Distinctively Visual Persuasive
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Throughout life the decisions we make, the chances we take result in consequence, whether that be positive or negative, shaping the way a person lives life. Tom Tykwer’s film ‘Run Lola Run’ and Dorthea Mackellar’s poem ‘My Country’. Both convey the impact and effect of situations and encounters have on a person. Run Lola Run by Tom Tykwer’s post-modern film incorporates several effective elements to convey numerous ideas and themes. Tykwer implements numerous motifs such as clocks to emphasise the importance of time which is immediately eminent in the opening sequence. The audience observes the large and dominating pendulum of the totem like clock swinging loudly from side to side. Making in immediate to the audience that time will play a vital role in the story line. Time is significant with the theme of chance within the film. Chance is represented by the series of coincidences that occur randomly or without the pre-determined plan throughout the film. It further proves that a small change in a person’s actions or timing can alter the fate of themselves and or others linking to Lola and Manni’s destiny and fate.
Within the film the protagonist, Lola is conveyed as if she is in a game like situation on mission to save her boyfriend, introducing the idea of game theory. She is portrayed as being super human with power like features. When her screams shatter glass, and control the game of black jack in the casino. Her red hair symbolising her as powerful, rebellious heroine of the “game”. The idea of life is a game is further conveyed with the use of animation when Lola begins each of her three chances to succeed in her mission. Further reinforcing that chance is ultimately vital for Lola to make correct decisions and succeed. However, time is still the perceived the most powerful source, with the reoccurring motif of the clock. With the use of low angle shots of the clock reinforcing it as being the higher power, and superior. The most significant incorporation of time is the use of the split screen, where Lola and Manni appear within the screen and a large clock arises from the bottom, articulating the few seconds they have left and creating suspense.
Each of Lola’s runs represent Lola with the same situation, however it’s the decisions and interactions along the way which create small changes in each of her segments that result in her outcome. We also observe changes occur to other characters involved in the film too that come in contact with Lola along her mission. Tykwer uses the use of flashback and montage to convey how the interaction Lola has on each stranger impacts their lives in future. These flash forwards alter in each of Lola’s runs. The theme of chaos is symbolised with the use of spirals shown at the beginning of each of Lola’s run the spiralling staircase representing the chaos that awaits Lola and the difficult choices Lola must make in the process of her upcoming run (mission). Also Tykwer cleverly uses the name ‘Spiral Bar’ which is where Manni makes his first phone call to Lola, confused about the events that took place the day before. The spiral conveys his confusion to the audience as the logo of the bar (a spiral) is seen hanging above is head.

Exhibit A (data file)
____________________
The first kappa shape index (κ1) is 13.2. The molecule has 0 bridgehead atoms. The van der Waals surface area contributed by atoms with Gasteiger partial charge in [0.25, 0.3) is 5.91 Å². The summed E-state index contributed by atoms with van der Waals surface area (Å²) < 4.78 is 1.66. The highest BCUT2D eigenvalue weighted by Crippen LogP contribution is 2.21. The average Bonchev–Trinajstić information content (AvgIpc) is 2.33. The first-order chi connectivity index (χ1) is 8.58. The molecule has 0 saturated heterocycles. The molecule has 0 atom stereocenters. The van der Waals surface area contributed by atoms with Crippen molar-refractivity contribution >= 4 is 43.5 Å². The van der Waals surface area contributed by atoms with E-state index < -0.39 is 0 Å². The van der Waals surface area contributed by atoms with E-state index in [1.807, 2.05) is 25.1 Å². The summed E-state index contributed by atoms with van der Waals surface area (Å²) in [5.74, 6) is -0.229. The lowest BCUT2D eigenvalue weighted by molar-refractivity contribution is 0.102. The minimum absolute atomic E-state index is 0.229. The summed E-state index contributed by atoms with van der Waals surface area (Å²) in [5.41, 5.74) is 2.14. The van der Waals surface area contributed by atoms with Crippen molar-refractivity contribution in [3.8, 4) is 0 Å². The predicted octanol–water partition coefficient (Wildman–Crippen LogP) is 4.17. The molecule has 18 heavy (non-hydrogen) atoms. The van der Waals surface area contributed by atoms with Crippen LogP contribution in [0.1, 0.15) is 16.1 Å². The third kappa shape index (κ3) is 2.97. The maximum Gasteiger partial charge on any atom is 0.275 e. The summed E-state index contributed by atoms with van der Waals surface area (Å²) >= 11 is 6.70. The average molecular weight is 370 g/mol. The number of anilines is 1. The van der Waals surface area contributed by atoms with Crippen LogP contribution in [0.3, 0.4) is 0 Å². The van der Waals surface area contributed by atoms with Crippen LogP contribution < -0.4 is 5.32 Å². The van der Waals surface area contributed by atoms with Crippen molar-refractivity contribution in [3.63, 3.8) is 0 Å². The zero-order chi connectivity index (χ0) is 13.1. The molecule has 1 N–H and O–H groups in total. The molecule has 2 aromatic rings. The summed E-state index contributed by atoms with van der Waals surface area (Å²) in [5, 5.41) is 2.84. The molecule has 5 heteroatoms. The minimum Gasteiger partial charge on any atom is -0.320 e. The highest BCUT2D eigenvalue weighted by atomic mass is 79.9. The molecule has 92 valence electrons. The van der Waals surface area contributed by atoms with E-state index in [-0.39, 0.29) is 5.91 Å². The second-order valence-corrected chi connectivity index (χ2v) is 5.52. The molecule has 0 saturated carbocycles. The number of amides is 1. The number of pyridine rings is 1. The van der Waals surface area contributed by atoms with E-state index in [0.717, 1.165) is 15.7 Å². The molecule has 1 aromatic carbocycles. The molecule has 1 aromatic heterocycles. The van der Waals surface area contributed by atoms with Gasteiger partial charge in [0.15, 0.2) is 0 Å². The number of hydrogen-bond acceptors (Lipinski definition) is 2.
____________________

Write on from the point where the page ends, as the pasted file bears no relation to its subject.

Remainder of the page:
Love is also an important theme conveyed by Tykwer as it becomes evident within the first scence the extreme extents Lola is willing to go to help and save Manni. And the determination and ambition she has to do so, symbolised by her running in all three scenes. The connection Lola and Manni share is further conveyed when they are able to communicate through the glass at the convenient store. Also relating to Lola as being super human when she is telepathically trying to communicate with Manni to just wait she is almost there. The reoccurring use of red in this case is used to symbolise their love. With the use of flashback of a red tinted scene between Lola and Manni portrays to the audience an intimate moment between the couple as they talk about their feelings as they are in each other’s embrace. The use of close up in this scene emphasise the passion and emotion between the two.
Dorothea Mackeller’s poem My Country has closely relatable themes and techniques to Tykwers film which are used to portray the theme of chance and love however in a different aspect. With the Mackeller’s use of personification of the Australian landscape it allows the audience to form perception on the love and passion that Mackeller feels for Australia as if it were human. Mackeller firstly introduces the idea of Australias distinctiveness in the first two opening stanzas. By Juxtaposing Englands ‘grey – blue distance, brown streams and soft dim skies’. In comparison to Australia’s landscape which is depicted as ‘A land of sweeping plains, of ragged mountain ranges, Of droughts and flooding rains.’ This is immediately evident to the audience that Australia is full of “life” it isn’t just a lifeless country full of endless desert plains. The personification of the two countries portrays Australia to be chaotic, wild and crazy.
And England as dull, boring and predictable. Mackeller continues to evoke the audience to view Australian as a person when then continues to throughout the stanzas refer to Australia as she or her: ‘Her pitiless blue sky’. Conveying that nature is a woman capable of love and nurture but also of harsh punishment of Australian people, flora and fauna. Thus making it evident to the audience of the theme of love, that Mackeller feels a strong passion for the unpredictability of life in the landscape of Australia. And the power of nature as the core elements that are beautiful in strong contrast to England landscape. Further conveyed in stanza five ‘she pays us back threefold’ revealing that after chaos and unpredictable challenges – severity of each season. Ultimately Mackeller has endless love for the land.